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Millennials represent the first generation that has never known a world without HIV and AIDS, and I fully believe that they will be the generation of leaders to finally and decisively turn the tide against this global pandemic.

Written by Debra Hauser for RH Reality Check. This diary is cross-posted; commenters wishing to engage directly with the author should do so at the original post.

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Written by Debra Hauser for RH Reality Check. This diary is cross-posted; commenters wishing to engage directly with the author should do so at the original post.

Part of RH Reality Check's coverage of the International AIDS Conference, 2012.

Tens of thousands gather this week for the 19th International AIDS Conference in Washington, DC.  Thousands of young leaders and activists in the fields of health care, public policy, and education are among them, all committed to keeping up the fight until we reach an AIDS-free generation.

Millennials represent the first generation that has never known a world without HIV and AIDS, and I fully believe that they will be the generation of leaders to finally and decisively turn the tide against this global pandemic.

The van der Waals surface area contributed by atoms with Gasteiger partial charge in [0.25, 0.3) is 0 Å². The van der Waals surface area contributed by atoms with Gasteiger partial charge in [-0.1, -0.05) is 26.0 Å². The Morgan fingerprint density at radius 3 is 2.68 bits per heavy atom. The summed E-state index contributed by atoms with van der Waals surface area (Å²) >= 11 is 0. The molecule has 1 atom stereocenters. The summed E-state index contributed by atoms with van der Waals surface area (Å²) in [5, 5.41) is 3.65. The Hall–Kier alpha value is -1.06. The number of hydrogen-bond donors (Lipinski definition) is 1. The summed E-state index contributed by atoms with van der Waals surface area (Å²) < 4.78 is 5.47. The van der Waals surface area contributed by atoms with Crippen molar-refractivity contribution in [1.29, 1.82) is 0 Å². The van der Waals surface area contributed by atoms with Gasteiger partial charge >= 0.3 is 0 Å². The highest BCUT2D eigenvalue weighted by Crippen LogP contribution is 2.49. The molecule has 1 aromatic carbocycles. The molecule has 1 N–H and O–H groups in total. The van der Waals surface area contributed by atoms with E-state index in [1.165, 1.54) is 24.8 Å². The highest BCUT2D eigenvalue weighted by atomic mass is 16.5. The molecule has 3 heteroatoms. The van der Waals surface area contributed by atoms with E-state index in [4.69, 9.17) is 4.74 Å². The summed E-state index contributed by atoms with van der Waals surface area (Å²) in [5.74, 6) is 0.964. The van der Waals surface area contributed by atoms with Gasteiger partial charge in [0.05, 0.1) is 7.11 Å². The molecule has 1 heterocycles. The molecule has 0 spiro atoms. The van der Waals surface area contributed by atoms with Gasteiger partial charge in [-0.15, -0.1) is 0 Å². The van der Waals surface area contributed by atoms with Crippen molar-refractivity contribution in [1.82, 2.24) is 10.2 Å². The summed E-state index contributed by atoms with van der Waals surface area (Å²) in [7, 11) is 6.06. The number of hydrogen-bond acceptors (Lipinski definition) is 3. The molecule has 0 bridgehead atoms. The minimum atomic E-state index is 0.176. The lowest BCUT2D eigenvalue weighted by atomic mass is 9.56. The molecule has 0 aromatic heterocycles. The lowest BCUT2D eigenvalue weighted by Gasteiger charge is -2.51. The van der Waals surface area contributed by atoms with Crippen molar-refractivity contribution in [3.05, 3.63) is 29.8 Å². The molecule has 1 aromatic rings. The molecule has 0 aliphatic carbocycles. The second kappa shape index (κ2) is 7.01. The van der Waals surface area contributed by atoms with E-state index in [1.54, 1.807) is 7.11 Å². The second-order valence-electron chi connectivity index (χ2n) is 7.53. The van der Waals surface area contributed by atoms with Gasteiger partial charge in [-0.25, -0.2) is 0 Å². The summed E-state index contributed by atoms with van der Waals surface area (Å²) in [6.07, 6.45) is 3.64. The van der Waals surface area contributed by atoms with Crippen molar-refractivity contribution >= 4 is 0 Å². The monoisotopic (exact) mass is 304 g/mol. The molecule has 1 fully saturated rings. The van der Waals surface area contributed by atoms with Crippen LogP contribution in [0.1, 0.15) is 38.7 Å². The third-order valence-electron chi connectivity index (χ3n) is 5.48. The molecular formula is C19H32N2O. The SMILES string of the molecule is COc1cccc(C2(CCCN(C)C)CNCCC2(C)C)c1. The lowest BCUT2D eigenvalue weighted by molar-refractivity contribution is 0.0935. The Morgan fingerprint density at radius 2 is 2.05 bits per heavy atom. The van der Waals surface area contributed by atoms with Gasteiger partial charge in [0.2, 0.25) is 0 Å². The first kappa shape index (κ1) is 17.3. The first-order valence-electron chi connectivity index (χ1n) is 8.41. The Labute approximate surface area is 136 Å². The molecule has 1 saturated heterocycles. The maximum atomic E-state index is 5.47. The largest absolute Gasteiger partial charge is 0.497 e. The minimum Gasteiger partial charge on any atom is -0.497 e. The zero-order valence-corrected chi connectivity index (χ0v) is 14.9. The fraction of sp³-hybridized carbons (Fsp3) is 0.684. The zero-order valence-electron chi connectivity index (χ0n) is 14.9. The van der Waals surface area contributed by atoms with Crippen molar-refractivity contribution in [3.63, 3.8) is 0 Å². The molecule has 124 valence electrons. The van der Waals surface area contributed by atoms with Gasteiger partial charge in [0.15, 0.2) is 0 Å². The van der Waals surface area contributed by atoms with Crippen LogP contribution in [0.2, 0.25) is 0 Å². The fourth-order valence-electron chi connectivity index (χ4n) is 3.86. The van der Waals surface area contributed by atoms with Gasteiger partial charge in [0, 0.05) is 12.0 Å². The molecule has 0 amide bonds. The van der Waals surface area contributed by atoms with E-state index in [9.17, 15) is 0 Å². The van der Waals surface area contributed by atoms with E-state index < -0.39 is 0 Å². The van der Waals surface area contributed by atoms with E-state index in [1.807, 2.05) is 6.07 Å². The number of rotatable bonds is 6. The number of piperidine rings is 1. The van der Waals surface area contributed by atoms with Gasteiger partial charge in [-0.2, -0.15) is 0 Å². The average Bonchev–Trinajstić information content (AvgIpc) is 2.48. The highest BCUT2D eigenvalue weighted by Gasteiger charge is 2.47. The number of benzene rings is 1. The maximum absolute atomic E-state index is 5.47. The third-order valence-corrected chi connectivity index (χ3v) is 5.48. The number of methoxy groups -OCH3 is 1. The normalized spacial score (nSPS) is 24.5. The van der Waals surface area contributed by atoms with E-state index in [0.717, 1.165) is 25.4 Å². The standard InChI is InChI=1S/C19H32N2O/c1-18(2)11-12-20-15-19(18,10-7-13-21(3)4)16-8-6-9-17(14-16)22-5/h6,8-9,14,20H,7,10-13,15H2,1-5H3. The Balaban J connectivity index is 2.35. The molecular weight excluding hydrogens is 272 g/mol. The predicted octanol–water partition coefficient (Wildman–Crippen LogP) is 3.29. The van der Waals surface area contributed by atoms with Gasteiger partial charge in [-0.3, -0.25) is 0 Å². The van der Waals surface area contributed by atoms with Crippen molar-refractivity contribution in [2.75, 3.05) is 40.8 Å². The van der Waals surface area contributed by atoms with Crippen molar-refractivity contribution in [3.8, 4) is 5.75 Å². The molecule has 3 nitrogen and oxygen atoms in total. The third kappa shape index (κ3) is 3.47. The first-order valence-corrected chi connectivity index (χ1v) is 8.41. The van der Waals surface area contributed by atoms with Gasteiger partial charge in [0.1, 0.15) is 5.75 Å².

One might expect resignation from Millennials that HIV and AIDS will always be a part of the global landscape - after all, for them it always has been - but, in fact, the opposite is true. For the first time in decades, we can finally see a path to a world with no new HIV infections, and young people are frustrated that our society has met this challenge with neither the full force of our financial, educational, and scientific resources, nor political will.

They have every right to be impatient and angry.

HIV and AIDS continues to disproportionately affect young people. In the United States, an estimated one-third of new HIV infections are among young people ages 13-29. Globally, young people ages 25 and under experience 40 percent of new HIV infections.

It is no surprise that those most vulnerable to many of society’s ills are also the most vulnerable to HIV.  Young women in sub-Saharan Africa are up to eight times as likely to be HIV positive as men.  A young Black gay man in the U.S. has a 1-in-4 chance of being infected by age 25. In the U.S. and around the world, young men who have sex with men face stigma and discrimination and also are at high risk of HIV.

Despite the devastating impact of this plague, Millennials are pushing for bold steps forward.

They believe government should play a stronger role:  63 percent of Millennials believe the government should spend more on HIV and AIDS vs 47 percent of Boomers and Seniors.  Half want public schools to do more to help solve the problem. And they want schools to provide comprehensive sex education that covers information about contraception and condoms.